Version tested: Xbox
Rugby: it's a lot better than football, isn't it? You can drink in the stands, play doesn't halt every five seconds for a petulant team riot against the referee and England are still World Champions (just about). If you don't agree with that then you're a) stupid, b) a hooligan, or c) probably both. (And if that doesn't kick off some healthy debate in the forums then we've pretty much proved that porn really is all the internet's good for.)
The other thing about rugby is that it's clearly nowhere near as popular as football, mostly because it's about a million times more complicated. So the fact that we've got not one but two new rugby games to coincide with this year's Six Nations tournament could be seen as something of overkill. After all, the population of rugby fans who also own consoles is going to be marginal at best.
Still, if you ARE a rugby fan - and this particular correspondent is - you've probably gone orgasmic over the current crop of digital egg chasing. So much so that it's now less of a case of "is Rugby Challenge 2006 any good?" and more a question of "is it any better than EA's Rugby 06?" And the answer to that is a crushingly emphatic no.
On the plus side, at least they've made Rugby Challenge 2006 easy to play. If you're going to give developer Swordfish Studios credit for anything, it's that it's taken the most convoluted ball sport known to man and turned it into a videogame that just about anybody can pick up and play.
You pick up the ball, you pass down the wings using the trigger buttons, you dodge the incoming tackles and you cross the line for a try. It's literally as simple as that. There are a few handy tutorials to get you into the swing of things, but providing you know how to hold a joypad the right way up you'll get a good, flowing game of rugby in no time at all.
Given Swordfish's long and impressive rugby heritage (this is the development team responsible for the legendary Jonah Lomu Rugby on PSone) you'd expect a fun, easy game, and that's what you get. The issue here is that it's too simple and as a result totally lacking in the depth.
The fact is, very little has been done to improve things since Swordfish's last rugby effort (the reasonably entertaining World Championship Rugby, released nearly two years ago just in time to miss the whole England World Cup furore). By altering the scrum and maul controls from button-bashing to reaction tests Swordfish thought it must have made things infinitely more tactical, but it's completely missed the point. It's not the technical rugby aspects that needed improving (they're far too involved to properly recreate in a game); it's the running, passing and kicking areas that needed work and virtually nothing has been done to better them. Where are the shimmying runs, the hand offs, the tactical kicks into touch and the up-and-unders? Yeah, you can kick the ball in Rugby Challenge 2006, but next to just recycling the ball out to the wings it's virtually redundant.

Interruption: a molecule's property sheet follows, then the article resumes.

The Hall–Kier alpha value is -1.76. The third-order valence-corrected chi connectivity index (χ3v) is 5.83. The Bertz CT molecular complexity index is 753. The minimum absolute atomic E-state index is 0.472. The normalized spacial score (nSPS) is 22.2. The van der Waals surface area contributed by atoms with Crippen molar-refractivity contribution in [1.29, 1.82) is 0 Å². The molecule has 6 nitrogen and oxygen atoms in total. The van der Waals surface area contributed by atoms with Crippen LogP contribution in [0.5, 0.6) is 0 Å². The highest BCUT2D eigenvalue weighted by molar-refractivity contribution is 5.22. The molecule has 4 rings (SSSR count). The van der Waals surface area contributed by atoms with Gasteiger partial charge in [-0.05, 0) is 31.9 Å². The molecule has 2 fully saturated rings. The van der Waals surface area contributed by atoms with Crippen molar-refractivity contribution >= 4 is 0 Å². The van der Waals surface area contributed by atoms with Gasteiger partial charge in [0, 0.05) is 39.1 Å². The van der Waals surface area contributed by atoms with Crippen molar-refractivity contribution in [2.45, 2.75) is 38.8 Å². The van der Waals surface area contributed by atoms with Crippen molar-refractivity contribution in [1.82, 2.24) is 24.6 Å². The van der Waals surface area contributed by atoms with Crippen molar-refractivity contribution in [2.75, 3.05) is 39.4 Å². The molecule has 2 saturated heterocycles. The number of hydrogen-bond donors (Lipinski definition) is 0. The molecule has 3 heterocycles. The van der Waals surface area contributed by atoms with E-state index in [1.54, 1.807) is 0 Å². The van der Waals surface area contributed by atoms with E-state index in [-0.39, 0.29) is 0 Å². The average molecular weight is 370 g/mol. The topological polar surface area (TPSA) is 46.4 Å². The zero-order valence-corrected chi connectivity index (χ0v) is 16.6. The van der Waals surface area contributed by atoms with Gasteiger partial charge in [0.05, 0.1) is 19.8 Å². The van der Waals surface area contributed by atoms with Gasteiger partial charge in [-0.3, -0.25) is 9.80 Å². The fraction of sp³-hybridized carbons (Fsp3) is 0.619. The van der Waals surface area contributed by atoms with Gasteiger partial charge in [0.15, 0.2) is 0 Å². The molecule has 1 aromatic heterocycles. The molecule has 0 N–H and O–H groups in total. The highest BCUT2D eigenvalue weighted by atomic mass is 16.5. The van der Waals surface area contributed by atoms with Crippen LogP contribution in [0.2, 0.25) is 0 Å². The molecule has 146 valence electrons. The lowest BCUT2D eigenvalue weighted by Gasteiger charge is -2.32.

The other big problem with Rugby Challenge 2006 is that it's hands-down one of the ugliest sports game ever to appear on this generation of consoles. Getting thirty-plus men to move smoothly on screen at once is always going to be a challenge, but did it have to be at the expense of so much player detail? Seriously, it looks like half the players were baptised in the chip shop by mistake. The audio isn't much better either, John Inverdale's commentary amounting to nothing more than a few perfunctory observations at best. This really is aesthetics by the numbers.
At least there's plenty of content to Rugby Challenge 2006, far more so than ever appeared in World Championship Rugby. The World and European club competitions are still there, obviously, but it's the addition of the Premiership, Celtic and Super 14 teams to the scrum that really add weight to the package, especially if you're a regular rugby watcher (it's like FIFA suddenly remembering to include Arsenal if you're after a football analogy). There's a decent range of cups and leagues to plough through, a throwaway "classic match" mode and a passable take off of PES's Master League for those looking to indulge in some long-term gaming. Not groundbreaking, but you gets your money's worth, certainly.
Whether you'll want to physically play it all depends. Once you've figured that the best way to score is still simply a case of getting the ball out to your fastest winger it kind of takes the 'challenge' out of Rugby Challenge 2006. Even two-player games are a let down, with most matches decided by a combination of who has the stronger pack and the swifter backs. It might be a great title for those who never played a console game before, let alone a rugby console game, but this lacks too much of the real sport's depth and complexity to be anything other than a five minute distraction. If I were a rugby bore, I'd probably finish with some pithy comment about kicking this one into touch.
Damn it, I have.
6 / 10